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Wednesday, April 10, 2013

The order of things (date unknown)

The July heat scorches the leaves and grass along the shore. The carp near shore rub their backs on stones like cats looking to stay cool. They nibble on the roots of things, while foolish turtles hang out in the sun, baking themselves on rotting old logs as if preparing themselves for soup.
Jealous me, for the first time in my life, wishing for a shell, needing an umbrella to keep the bridge dust off my head as tractor trailers thunder over.
The smell of the mills hangs over the river top with a layer of smoke, making the misery of the heat seem worse, with mill workers on break standing along the bridge rail wondering what I'm up to down here, scratching their heads over why anyone would want to hang out along this soiled river.
They can't see the ducks or don't want to, but that's why I came, catching sight of the ducks and their ducklings all in a row. They were on the old dock when I first caught a glimpse, then plopped one after another into the water as I came for a closer look.
I'm told duckingling follow their mother in the order they were born in, if so, this explain why they all did not jump in at once, but lingered at the edge, waiting their turn.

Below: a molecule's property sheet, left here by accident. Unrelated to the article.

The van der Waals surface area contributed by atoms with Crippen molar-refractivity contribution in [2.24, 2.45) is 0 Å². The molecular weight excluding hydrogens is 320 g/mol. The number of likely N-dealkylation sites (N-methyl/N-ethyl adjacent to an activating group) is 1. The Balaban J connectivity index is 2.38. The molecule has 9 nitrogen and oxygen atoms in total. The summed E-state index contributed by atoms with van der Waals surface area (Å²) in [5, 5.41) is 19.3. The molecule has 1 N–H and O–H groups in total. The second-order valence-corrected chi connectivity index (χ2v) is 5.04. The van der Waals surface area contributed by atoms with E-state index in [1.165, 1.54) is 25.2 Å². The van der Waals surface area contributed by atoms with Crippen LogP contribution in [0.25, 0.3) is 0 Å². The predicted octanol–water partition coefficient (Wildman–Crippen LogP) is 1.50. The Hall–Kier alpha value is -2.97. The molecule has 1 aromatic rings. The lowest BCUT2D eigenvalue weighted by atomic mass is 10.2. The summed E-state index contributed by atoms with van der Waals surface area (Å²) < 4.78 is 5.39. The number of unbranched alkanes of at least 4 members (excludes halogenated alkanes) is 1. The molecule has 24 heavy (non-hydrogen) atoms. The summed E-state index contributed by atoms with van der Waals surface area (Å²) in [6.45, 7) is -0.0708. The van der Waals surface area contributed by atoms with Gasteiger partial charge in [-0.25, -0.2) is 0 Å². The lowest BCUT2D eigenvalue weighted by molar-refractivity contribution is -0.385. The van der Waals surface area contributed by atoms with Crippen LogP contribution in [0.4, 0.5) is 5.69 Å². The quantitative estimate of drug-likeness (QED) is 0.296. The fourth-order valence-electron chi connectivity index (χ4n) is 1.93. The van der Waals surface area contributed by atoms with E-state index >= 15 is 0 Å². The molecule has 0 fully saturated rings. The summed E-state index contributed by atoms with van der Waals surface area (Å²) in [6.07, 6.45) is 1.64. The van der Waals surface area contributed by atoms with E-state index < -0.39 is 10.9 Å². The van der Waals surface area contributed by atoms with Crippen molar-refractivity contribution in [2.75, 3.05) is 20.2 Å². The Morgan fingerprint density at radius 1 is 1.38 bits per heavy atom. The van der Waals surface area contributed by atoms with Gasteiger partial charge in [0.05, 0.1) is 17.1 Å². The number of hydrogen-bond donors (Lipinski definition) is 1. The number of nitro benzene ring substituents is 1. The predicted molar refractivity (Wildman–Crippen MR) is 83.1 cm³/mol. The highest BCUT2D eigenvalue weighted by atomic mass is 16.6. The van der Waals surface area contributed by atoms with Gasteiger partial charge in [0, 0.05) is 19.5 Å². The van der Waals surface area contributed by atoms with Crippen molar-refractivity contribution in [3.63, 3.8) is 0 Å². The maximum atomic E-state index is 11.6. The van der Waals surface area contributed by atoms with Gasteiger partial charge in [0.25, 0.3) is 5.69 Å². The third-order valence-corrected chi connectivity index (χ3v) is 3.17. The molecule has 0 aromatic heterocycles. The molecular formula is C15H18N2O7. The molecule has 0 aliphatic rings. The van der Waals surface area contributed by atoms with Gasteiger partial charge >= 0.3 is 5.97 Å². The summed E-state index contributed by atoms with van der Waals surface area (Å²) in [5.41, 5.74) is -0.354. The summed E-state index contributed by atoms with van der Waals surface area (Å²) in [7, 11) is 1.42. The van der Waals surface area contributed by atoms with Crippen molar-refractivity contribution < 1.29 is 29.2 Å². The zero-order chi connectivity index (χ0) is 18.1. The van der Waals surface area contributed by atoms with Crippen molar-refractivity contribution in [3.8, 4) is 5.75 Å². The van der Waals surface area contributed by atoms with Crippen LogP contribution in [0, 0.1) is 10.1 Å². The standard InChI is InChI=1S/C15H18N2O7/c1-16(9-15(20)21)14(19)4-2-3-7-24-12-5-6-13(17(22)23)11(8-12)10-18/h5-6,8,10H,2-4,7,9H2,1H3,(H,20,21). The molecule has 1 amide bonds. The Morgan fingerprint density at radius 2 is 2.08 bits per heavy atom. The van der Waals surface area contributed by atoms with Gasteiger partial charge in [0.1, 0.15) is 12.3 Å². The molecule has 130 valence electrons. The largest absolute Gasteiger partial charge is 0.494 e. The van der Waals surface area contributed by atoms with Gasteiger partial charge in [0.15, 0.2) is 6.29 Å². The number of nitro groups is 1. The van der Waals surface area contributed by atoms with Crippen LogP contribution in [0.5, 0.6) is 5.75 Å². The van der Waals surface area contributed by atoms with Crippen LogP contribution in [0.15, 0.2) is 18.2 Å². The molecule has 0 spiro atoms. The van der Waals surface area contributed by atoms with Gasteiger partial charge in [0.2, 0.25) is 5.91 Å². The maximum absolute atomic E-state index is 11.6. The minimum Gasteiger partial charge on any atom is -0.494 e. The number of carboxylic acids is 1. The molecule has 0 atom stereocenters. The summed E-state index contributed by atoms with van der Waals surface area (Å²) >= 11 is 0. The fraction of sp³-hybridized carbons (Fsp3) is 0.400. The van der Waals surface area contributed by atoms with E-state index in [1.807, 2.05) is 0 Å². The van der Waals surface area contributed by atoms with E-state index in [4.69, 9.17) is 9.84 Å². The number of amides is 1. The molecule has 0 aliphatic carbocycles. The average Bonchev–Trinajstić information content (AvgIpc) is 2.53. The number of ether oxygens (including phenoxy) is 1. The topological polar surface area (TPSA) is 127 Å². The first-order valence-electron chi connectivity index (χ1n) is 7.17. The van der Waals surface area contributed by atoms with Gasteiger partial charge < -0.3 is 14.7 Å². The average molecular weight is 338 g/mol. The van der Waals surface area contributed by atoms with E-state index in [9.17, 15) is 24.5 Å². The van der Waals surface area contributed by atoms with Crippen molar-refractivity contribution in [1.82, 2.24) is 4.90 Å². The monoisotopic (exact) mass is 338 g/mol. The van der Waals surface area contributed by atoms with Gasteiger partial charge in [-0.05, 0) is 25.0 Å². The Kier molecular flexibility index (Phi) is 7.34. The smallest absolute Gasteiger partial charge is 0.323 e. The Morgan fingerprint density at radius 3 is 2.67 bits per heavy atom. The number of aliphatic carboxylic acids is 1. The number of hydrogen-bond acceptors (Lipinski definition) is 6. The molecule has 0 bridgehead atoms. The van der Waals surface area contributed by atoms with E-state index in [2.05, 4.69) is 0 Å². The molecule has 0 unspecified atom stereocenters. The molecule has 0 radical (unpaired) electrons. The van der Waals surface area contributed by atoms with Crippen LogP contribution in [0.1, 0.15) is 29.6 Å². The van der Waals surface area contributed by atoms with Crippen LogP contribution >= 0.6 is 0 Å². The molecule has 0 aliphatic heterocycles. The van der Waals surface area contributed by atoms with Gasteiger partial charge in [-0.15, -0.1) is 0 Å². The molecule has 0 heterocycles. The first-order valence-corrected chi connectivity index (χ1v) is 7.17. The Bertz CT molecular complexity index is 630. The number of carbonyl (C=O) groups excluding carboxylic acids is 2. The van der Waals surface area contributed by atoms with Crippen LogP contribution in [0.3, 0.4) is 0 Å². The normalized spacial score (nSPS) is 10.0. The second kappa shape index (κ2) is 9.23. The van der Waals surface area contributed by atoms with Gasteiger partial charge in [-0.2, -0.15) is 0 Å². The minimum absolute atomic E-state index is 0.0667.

I'm jealous of them, too, of the strict family life they enjoy in their youth, an orderly existance I've never been able to acquire.
Over head, the gulls howl with their own hungry complaint, annoyed by the mill workers on the bridge, seemingly afraid to make their usual dive towards the water top with those people watching. They seemed to hate the heat as much as I do, and their call seems to catch the month stretching it out, making it echo off the concrete face of the bridge: "July, July, I hate July."
Then, the mill workers leave, laughing as they make their way back to the huge doors on the other side, and the gulls hover in the air, as unorganized in their preparations as I am in mine, making their dives without apparent order, ripping open the belly of the river and drawing from it the shivering silvery slippery fish they'd craved for, then fleeing as other gulls chased them, trying to take their treasure away.
Not much different from human kind, I think, then make my way back up the bank to continue my morning jog.

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